Consumer goods advertising has risen several notches in combativeness

Consumer goods advertising has risen several notches in combativeness

Consumer goods advertising has risen several notches in combativeness.

On April 18, the Delhi High Court dismissed an application by consumer goods maker Marico to stop Adani Wilmar from advertising its Fortune rice bran cooking oil as healthier and cheaper than Marico's edible oils. Two months earlier, Hindustan Unilever (HUL) had dragged Reckitt Benckiser to the Calcutta High Court.

The dispute was about a Reckitt ad which claimed its Dettol dishwashing liquid was 100 times better than HUL's Vim. While the court asked Reckitt to modify the ad, HUL later came out with its own ad that exhorts consumers to use the power of 100 lemons instead of an antiseptic to clean utensils.

Competitive, or combative, advertising where a company directly compares its product with a rival's and claims superiority, is nothing new in India. Beverage giants PepsiCo and Coca-Cola have been taking potshots at each other for many years now. What is new, however, is the rise in the number of companies engaging in such advertisements and the growing intensity with which the rivals are striking back .

The trend is most visible in the consumer goods sector, as companies fight to capture market share in an economy growing at its slowest pace in a decade. Companies resort to combative ads usually in segments where people tend to rely on habit for purchases, such as dishwashing liquids or toothpaste. Angshu Mallick, Chief Operating Officer, Adani Wilmar, defends its ad campaign.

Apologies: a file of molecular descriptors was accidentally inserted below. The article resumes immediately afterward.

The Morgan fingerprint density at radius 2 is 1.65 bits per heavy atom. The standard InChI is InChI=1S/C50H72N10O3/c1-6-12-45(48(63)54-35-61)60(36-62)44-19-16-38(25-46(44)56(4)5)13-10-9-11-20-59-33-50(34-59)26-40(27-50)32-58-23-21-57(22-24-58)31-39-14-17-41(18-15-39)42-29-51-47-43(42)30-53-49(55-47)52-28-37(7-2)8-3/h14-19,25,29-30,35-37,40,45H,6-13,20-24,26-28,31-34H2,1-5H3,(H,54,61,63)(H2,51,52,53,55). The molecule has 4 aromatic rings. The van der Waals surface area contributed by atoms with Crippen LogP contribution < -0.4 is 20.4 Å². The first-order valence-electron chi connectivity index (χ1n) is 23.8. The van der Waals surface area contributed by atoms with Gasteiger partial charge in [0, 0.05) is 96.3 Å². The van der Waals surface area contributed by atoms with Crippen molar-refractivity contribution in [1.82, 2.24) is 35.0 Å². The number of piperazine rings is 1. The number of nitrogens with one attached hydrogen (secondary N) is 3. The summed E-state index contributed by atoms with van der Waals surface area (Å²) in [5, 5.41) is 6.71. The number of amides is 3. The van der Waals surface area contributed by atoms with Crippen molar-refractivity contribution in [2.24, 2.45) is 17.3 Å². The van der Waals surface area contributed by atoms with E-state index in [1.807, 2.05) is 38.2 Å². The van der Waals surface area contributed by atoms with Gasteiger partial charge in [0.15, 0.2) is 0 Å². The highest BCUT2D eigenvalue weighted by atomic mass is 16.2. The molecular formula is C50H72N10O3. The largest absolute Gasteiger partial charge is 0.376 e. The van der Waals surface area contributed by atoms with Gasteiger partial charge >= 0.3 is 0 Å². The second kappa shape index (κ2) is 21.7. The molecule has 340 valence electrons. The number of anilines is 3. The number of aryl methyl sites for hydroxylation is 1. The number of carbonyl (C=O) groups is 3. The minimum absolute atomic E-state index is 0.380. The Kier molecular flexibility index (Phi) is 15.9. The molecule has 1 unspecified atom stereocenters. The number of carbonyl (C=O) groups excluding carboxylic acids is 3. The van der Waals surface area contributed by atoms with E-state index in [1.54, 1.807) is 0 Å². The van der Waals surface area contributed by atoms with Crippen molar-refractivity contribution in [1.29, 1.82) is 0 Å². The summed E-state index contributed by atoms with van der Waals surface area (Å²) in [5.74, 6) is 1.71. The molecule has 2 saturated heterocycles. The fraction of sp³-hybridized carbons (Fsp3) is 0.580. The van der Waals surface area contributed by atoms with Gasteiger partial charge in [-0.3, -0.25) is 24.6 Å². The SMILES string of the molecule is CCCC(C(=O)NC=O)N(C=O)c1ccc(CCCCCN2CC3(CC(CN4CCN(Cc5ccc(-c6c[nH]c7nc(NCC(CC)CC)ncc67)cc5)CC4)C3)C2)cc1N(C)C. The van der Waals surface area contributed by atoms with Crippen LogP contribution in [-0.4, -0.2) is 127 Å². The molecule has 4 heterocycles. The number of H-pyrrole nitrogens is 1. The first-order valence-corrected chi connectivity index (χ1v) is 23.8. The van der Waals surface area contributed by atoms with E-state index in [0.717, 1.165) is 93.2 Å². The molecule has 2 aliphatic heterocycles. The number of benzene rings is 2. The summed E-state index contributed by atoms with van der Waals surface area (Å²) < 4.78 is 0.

"When we compared our brand with Saffola Gold and Sundrop Heart we were just placing the facts before readers," he says. Another ad that raised eyebrows recently came from PepsiCo. The campaign for Pepsi's Atom cola lampoons the stance of daredevilry that is a highlight of Coca-Cola's bestselling Thums Up brand. A PepsiCo India spokesperson says the ad projects a "more relevant and relatable definition of masculinity, as opposed to the much-hyped mindless action" usually shown in advertising.

So far, only a handful of disputes have reached the courts. But the number of complaints with the Advertising Standards Council of India surged seven times to 784 in the year ended March 2013 compared with the year before, says Secretary General Alan Collaco. The ASCI is a self-regulatory organisation for the advertising industry.

Will such ad campaigns continue? Yes, say marketing gurus. "Typically, market shares tend to go up temporarily for brands (because of competitive ads)," says brand strategy and marketing consultant Harish Bijoor. "They get a lot of attention."